Depression has a noticeable impact on the mental development of teenagers. It affects everything they do, and makes even the simplest tasks difficult to complete. It leaves them unable to concentrate on tasks such as chores or homework (Belkin). The inability to focus leads to more serious effects such as low grades, conflicts with others, and dropping out of activities or school (Cash). Teenagers who suffer from these problems fall behind on their school work and find it difficult to get back on track. Thus, these mental issues have crippling effects on adolescents’ grades, academic endeavors, and other cerebral pursuits.
According to Rebecca Hagelin of The Washington Times, depression causes teenagers to "have problems concentrating, remembering, [and] making decisions." Poor choices and decision making skills lead to problems in other parts of teens’ lives. Along with the incapability to concentrate and remember important things, depression places an immovable veil of unhappiness around its victims.
Depression is often described as "feeling persistently sad...
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...in Teenagers." New York Times 18 Mar. 2010. 18 Mar. 2010. Web. 27 Oct. 2011.
Canada, Newswire. “Standard Life Centre for Breakthroughs in Teen Depression and Suicide Prevention.” Canada Newswire 05 Oct. 2011: Regional Business News. Web. 4 Nov. 2011.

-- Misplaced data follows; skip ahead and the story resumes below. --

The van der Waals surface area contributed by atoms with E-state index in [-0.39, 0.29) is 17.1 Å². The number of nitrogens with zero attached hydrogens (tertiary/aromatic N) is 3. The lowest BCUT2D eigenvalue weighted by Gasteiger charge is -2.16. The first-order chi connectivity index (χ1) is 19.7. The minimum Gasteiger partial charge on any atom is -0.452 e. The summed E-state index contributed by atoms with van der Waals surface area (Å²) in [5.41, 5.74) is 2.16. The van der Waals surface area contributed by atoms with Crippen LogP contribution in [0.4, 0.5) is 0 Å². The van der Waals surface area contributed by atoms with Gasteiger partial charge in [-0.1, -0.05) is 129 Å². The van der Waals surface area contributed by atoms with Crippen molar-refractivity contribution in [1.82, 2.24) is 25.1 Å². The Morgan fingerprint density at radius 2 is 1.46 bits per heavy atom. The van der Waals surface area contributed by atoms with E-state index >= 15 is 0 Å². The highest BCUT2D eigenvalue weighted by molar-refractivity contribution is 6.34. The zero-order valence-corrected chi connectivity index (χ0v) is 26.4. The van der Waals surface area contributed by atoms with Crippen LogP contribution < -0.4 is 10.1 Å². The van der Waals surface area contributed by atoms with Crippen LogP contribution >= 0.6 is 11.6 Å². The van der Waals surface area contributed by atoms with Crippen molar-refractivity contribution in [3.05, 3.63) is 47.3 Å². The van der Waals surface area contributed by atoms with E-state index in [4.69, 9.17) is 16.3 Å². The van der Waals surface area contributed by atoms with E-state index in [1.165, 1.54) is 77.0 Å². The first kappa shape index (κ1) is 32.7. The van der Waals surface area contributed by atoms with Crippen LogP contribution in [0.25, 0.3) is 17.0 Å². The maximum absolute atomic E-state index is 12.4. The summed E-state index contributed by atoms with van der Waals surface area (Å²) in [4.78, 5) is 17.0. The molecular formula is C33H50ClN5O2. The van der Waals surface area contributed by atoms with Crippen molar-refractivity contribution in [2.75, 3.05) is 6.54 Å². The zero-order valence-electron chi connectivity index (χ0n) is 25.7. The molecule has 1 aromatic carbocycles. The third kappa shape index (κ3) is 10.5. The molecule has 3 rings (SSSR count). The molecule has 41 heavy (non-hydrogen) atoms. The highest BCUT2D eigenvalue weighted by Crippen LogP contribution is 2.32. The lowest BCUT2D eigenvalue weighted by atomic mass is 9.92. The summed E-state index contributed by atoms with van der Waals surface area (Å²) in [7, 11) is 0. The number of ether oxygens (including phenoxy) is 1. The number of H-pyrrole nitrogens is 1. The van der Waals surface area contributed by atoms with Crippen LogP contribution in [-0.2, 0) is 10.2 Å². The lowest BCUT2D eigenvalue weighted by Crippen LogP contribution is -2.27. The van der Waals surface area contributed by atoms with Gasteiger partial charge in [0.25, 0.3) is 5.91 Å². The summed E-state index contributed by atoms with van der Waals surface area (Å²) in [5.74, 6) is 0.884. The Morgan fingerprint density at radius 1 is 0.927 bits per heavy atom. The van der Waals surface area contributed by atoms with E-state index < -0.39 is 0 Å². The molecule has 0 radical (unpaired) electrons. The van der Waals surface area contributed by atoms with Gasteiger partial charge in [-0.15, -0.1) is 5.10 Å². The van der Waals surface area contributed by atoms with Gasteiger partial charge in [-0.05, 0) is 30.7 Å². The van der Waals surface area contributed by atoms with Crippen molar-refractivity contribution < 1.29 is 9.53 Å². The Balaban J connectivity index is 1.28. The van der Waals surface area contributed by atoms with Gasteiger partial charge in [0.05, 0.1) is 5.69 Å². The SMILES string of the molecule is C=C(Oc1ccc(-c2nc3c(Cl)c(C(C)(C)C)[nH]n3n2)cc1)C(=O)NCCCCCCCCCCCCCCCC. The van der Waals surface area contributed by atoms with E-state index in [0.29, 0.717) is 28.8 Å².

Cash, Ralph E. "When Depression Brings Teens Down." Education Digest 69.3 (2003): 35. MasterFILE Premier. EBSCO. Web. 27 Oct. 2011
Haacke, Michelle. "Signs to watch for adolescent depression." Austin Daily Herald (MN) 11 May 2011: Newspaper Source Plus. EBSCO. Web. 26 Oct. 2011.
Rebecca Hagelin, SPECIAL TO THE WASHINGTON TIMES. "Beware signs of teen depression." Washington Times, The (DC) (2010): 5. Newspaper Source Plus. EBSCO. Web. 26 Oct. 2011.
Vogt, Tom. "Two-part treatment helps teen depression." Columbian, The (Vancouver, WA) 27 Feb. 2008: Newspaper Source Plus. EBSCO. Web. 26 Oct. 2011
Web. 4 Nov. 2011.
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